Laryngitis Treatment, Symptoms, Causes, and More

Laryngitis Treatment, Symptoms, Causes, and More

If your throat is dry and your voice is hoarse, there is a chance that you have laryngitis. Here are some quick facts to help you learn more about laryngitis treatment, its causes, and how to prevent it.

Know the Basics

What is Laryngitis?

Your larynx houses your vocal cords. Normally, your vocal cords close and open smoothly to make sounds through their vibration and movement. However, those vocal cords become irritated or inflamed when you have laryngitis. The swelling can make a person’s voice sound horse and in some cases undetectable.

What Are the Types of Laryngitis?

There are two types of laryngitis: acute and chronic laryngitis. Acute laryngitis normally lasts for less than three weeks, whereas chronic laryngitis lasts longer than three weeks.


The cause of your laryngitis can sometimes determine what kind of laryngitis you have, and this will determine your laryngitis treatment. Here is a quick rundown of what causes each kind of laryngitis.

Acute Laryngitis Causes

Most acute laryngitis cases are temporary. The condition often goes away once your receive laryngitis treatment for the underlying cause. Here are some common causes of acute laryngitis:

  • Viral infections like those that cause colds
  • Bacterial infections (rare)
  • Vocal strain from overuse of voice or yelling

Chronic Laryngitis Causes

Exposure to irritants over time is often a cause of chronic laryngitis. This kind of laryngitis can lead to vocal cord injuries, strain, or growths such as nodules or polyps. The cause of these injuries may include:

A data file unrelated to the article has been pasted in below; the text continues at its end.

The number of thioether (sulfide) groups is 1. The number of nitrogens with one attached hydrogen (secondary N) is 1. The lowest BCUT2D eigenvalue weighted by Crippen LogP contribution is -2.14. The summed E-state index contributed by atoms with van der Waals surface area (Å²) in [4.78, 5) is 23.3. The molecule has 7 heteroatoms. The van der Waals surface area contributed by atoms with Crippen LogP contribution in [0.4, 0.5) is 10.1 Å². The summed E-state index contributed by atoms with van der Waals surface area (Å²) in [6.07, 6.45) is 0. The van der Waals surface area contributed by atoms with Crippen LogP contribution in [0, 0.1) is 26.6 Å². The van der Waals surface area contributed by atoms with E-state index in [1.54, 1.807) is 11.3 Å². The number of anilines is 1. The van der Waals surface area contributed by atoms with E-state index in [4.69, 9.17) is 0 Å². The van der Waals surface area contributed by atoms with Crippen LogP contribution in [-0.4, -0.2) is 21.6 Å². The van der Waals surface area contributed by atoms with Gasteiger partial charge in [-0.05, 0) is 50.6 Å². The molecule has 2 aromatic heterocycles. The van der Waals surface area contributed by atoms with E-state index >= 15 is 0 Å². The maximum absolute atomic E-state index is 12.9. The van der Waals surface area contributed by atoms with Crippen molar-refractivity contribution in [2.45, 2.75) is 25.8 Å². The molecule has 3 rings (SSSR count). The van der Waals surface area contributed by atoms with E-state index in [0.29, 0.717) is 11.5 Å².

• Smoking
  • Regular overuse of voice (cheerleaders, singers, etc.)
  • Excessive alcohol consumption
  • Chronic sinusitis
  • Acid reflux (GERD)
  • Inhaled irritants like smoke, allergens, or chemical fumes

GERD: All You Need to Know

Though uncommon, the following are also causes for chronic laryngitis:

  • Infections that have certain parasites
  • Fungal or bacterial infections

Chronic hoarseness causes:

  • Bowing of vocal cords from old age
  • Vocal cord paralysis from a lung tumor, stroke, injury, etc.
  • Cancer


Both acute and chronic laryngitis often have similar symptoms. Most symptoms of laryngitis happen suddenly and worsen in the first three days. Those symptoms may include:

  • Dry cough
  • Dry throat
  • Sore throat
  • Rawness or tickling sensation of the throat
  • Voice loss or weak voice
  • Hoarseness

Risk Factors

Most cases of laryngitis go away after 1-2 weeks. However, some cases of laryngitis can lead to respiratory diseases that need immediate medical attention.

Some cases of laryngitis can be caused by an infection. If this is the case, there are chances that the infection could spread to other areas of your respiratory tract. However, this can be prevented if you receive laryngitis treatment for the infection promptly.

If you have laryngitis from an underlying condition, like throat cancer or vocal cord paralysis, there could be severe complications if the condition is not treated.

What Can Increase Your Chances of Getting Laryngitis?

Certain factors can raise your chances of getting laryngitis. Some of those factors may include: